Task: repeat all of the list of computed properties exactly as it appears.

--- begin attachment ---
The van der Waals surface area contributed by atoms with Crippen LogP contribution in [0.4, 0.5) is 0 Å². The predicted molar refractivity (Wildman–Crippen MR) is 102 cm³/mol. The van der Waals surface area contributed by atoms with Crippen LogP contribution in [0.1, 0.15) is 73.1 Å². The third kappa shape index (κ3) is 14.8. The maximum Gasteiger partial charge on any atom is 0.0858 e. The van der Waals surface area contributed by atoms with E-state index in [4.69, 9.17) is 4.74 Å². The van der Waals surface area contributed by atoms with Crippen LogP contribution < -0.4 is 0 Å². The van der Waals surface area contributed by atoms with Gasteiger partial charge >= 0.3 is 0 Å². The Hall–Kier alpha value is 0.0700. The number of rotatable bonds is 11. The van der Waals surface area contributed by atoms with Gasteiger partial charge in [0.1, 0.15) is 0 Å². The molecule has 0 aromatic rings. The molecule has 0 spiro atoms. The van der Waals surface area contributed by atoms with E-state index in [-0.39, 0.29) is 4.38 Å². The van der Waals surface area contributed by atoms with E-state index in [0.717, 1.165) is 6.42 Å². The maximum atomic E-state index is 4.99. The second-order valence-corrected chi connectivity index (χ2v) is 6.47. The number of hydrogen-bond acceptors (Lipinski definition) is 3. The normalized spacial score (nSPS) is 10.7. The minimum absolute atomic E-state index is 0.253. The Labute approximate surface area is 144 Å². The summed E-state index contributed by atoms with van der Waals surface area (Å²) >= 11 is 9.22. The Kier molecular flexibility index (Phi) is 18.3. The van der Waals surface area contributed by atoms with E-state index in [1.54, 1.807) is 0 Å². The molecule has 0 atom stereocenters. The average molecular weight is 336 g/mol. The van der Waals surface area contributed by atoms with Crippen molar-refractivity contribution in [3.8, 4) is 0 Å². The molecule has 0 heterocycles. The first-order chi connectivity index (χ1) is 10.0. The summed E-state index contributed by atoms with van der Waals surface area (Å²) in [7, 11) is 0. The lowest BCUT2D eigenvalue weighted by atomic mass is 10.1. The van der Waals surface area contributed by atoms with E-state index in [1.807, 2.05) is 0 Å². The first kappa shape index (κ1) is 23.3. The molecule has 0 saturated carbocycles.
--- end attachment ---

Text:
The van der Waals surface area contributed by atoms with Crippen LogP contribution in [0.4, 0.5) is 0 Å². The predicted molar refractivity (Wildman–Crippen MR) is 102 cm³/mol. The van der Waals surface area contributed by atoms with Crippen LogP contribution in [0.1, 0.15) is 73.1 Å². The third kappa shape index (κ3) is 14.8. The maximum Gasteiger partial charge on any atom is 0.0858 e. The van der Waals surface area contributed by atoms with E-state index in [4.69, 9.17) is 4.74 Å². The van der Waals surface area contributed by atoms with Crippen LogP contribution < -0.4 is 0 Å². The van der Waals surface area contributed by atoms with Gasteiger partial charge >= 0.3 is 0 Å². The Hall–Kier alpha value is 0.0700. The number of rotatable bonds is 11. The van der Waals surface area contributed by atoms with Gasteiger partial charge in [0.1, 0.15) is 0 Å². The molecule has 0 aromatic rings. The molecule has 0 spiro atoms. The van der Waals surface area contributed by atoms with E-state index in [-0.39, 0.29) is 4.38 Å². The van der Waals surface area contributed by atoms with E-state index in [0.717, 1.165) is 6.42 Å². The maximum atomic E-state index is 4.99. The second-order valence-corrected chi connectivity index (χ2v) is 6.47. The number of hydrogen-bond acceptors (Lipinski definition) is 3. The normalized spacial score (nSPS) is 10.7. The minimum absolute atomic E-state index is 0.253. The Labute approximate surface area is 144 Å². The summed E-state index contributed by atoms with van der Waals surface area (Å²) >= 11 is 9.22. The Kier molecular flexibility index (Phi) is 18.3. The van der Waals surface area contributed by atoms with E-state index in [1.54, 1.807) is 0 Å². The molecule has 0 atom stereocenters. The average molecular weight is 336 g/mol. The van der Waals surface area contributed by atoms with Crippen molar-refractivity contribution in [3.8, 4) is 0 Å². The molecule has 0 heterocycles. The first-order chi connectivity index (χ1) is 10.0. The summed E-state index contributed by atoms with van der Waals surface area (Å²) in [7, 11) is 0. The lowest BCUT2D eigenvalue weighted by atomic mass is 10.1. The van der Waals surface area contributed by atoms with E-state index in [1.807, 2.05) is 0 Å². The first kappa shape index (κ1) is 23.3. The molecule has 0 saturated carbocycles.